In terms of his teaching career, Dr. Luh is a distinguished and accomplished professor who regularly teaches systems-related courses. Among his 35 Ph.D. students graduated, three received the School of Engineering’s Distinguished Engineering Alumni Award, one is a member of Chinese Academy of Sciences, and one served as a National Communication Commissioner in Taiwan. Professor Luh also has participated many times in the School of Engineering’s week-long daVinci Projects, which are designed for high school mathematics, science teachers, and counselors. During his time here at UConn, he has served as the director of BECAT (1997-2004), and the Head of the Electrical and Computer Engineering Department (2006-2009). He has served on various committees within the university, such as the Faculty Review Board (1997-1999), the Research Advisory Council (1998-1999), the University Academic Vision Committee (2013-2014), and the Center and Institute Review Committee (2017-2019).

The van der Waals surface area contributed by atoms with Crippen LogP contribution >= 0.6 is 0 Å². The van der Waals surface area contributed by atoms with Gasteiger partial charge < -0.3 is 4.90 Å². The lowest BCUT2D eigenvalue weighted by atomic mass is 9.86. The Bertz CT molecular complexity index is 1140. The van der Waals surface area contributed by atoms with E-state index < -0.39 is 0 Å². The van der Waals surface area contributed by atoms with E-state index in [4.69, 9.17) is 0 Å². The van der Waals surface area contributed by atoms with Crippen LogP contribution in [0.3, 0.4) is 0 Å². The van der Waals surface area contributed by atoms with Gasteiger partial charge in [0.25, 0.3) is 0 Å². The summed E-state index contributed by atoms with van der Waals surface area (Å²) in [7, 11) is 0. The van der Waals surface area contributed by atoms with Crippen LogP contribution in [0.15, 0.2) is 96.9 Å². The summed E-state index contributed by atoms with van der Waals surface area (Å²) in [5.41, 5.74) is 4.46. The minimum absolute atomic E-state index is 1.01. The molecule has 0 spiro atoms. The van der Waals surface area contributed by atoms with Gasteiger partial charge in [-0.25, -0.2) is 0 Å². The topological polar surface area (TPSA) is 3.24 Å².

Professor Luh has also played a vital role in IEEE. He served as the Editor-in-Chief of IEEE Transactions on Robotics and Automation (1999-2003), the founding EiC of IEEE Transaction on Automation Science and Engineering (2003-2007), RAS Vice President for Publications (2008-2011), and received the IEEE RAS George Saridis Leadership Awards for his exceptional vision and leadership in strengthening and advancing automation. He is currently the Chair of IEEE Technical Activities Board Periodicals Committee for the 2018-2019 term, and oversees 190 IEEE journals and magazines.

Dr. Xu Chen, PhD student Dan Wang awarded the ISFA Best Paper Award